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1990’s

This tag is associated with 12 posts

Dead Actors Society

Each Oscars ceremony always includes an ‘In Memoriam’ segment, paying tribute to those in the movie world who have passed away in that particular year. Rarely mentioned are those fringe-dwellers, those faces you recognise but can’t put a name to, those people who have never been invited to the world’s largest smugfest…

Have a Musical Christmas

This came out around the time I was getting into Low, which is cool because it has stayed one of my favourite albs/EPs of theirs. I actually noticed “Just Like Christmas” being used in an ad on TV the other day, and I thought: Oh well, it’s only taken people 12 years to wise up to what a great band they are, and what a great song it is. Better late than never, I suppose…

Suzanne Vega – Solitude Standing (1987)

She’s the kind of artist I imagine who has some pretty devoted (read: borderline obsessive) fans who debate the definitions and decipher her imagery ’til dawn. And good on ‘em, but it’s not for me. These days I tend to leave her on in the background, like ambient music, and fill the room with that aromatic Vega vapour and just breathe it…

The Afghan Whigs – Gentlemen (1993)

This became a private soundtrack to many nights, alone, staying up late, reading, thinking, staring at the carpet, holding mental court over various recriminations. The album is one long confessional…a conceptual ode to the id. Greg Dulli is having it out with himself, never sparing his psyche, which may be ready to collapse, or perhaps through the furnace of these songs rise up and Phoenix from the flames…

The Grifters (1990)

The Grifters is a uniquely twisted tale of the con-artist lifestyle. Nearly every character in the film is an amoral soul – even the vaguely sympathetic figure of Roy is ice-cold. And it is a credit, mostly to screenwriter Westlake and author Jim Thompson (but let’s not forget the actors as well) that the film succeeds whilst wallowing in its oppressive motif…

Tortoise – Millions Now Living Will Never Die (1996) • Martina Topley-Bird – The Blue God (2008) • Kate Bush – Hounds of Love (1985)

Tortoise deserve a genre named after them. It would at least make things easier for the unimaginative fools (like me) who write about music. Then I could just say: ‘In 1996, Chicago band Tortoise released this landmark album of Tortoise music that took Tortoise in a new direction and changed the way people would think about Tortoise forever. Only Tortoise can play Tortoise the way Tortoise was meant to played.’ It wouldn’t make much sense, but it would be so much easier…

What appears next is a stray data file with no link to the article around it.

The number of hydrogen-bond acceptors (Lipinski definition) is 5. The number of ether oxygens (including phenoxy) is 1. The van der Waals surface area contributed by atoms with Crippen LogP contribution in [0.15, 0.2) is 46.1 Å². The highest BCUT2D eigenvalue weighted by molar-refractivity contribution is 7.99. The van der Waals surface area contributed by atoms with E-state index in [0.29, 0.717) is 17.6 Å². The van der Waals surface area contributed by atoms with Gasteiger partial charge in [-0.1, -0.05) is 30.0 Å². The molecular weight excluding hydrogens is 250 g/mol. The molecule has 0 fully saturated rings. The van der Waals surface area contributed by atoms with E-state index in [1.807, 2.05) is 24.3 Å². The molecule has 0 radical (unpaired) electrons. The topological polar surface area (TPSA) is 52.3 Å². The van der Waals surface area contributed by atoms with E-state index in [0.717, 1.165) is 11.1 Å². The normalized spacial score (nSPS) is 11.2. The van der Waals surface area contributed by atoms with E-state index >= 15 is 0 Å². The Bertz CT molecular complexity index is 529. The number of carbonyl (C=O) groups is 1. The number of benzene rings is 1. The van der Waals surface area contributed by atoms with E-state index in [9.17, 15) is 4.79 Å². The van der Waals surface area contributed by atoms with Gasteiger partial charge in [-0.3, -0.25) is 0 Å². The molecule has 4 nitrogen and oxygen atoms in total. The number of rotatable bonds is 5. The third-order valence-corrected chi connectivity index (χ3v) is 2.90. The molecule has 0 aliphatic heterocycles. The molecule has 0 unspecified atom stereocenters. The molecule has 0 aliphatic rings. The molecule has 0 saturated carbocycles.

The Fifth Element (1997) • Glengarry Glen Ross (1992) • In The Name Of The Father (1993)

This cartoon-ish film is one big barrel of fun, sporting a set of colourfully unique visuals (along with some amazing costumes designed by Jean-Paul Gaultier), and a cast privy to the films’ adolescent nature. And it is this ‘element’ that provides the joy of this sci-fi comedy, for it never takes itself seriously and never meanders…

Mazzy Star – So Tonight That I Might See (1993) • William Orbit – Hello Waveforms (2006) • Grace Jones – Nightclubbing (1981)

Mazzy Star are one of those bands that have a shadowy little corner of music history all to themselves. I imagine they’re still recruiting fans with their slow, sexy, scuzzed-up sound. They were never a popular band as such, but they were a serious cult band. And those bands just keep growing in status long after their official life is over. They were a little bit Velvet Underground, a little bit country, a little bit bluesy, a little bit folkie, a little bit gothic, a little bit psychedelic…

Sade – The Best of Sade (1994) • Boards of Canada – The Campfire Headphase (2005) • The Modern Lovers – The Modern Lovers (1976)

Best Ofs can be strange things. Sometimes they’re a great way of road-testing an artist/band. Sometimes the hits are all you want. Other times you’d be better served avoiding them altogether, and seeking out a particular album. Some bands are defined by their hits (eg: Abba), while others are completely misrepresented by them (eg: Genesis). Whatever the case, this was the first thing I ever got of hers/theirs (Sade is the band, Sade Adu is the singer), so I’m recommending it, because it made me eventually seek out their studio albums…

Spice Girls – Spice (1996) • Bat For Lashes – Fur and Gold (2006) • Kiss – Music from ‘The Elder’ (1981)

Though I’d say my favourite Spice Girls songs are “Spice Up Your Life” and “Too Much”, which are both on their second album Spiceworld (1997), you can’t go past their first album Spice for a non-stop pop-fest. (NB: By the time I’ve finished writing this – having listened to both again – I think I like Spiceworld more). In July 1996, with the single “Wannabe”, the girls hit the scene like Godzilla (if Godzilla was a massively marketed corporate girl-group in platform boots and Union Jack miniskirt)…

Langley Parks: Soundscapes, Themes & Noise – free individual track download…

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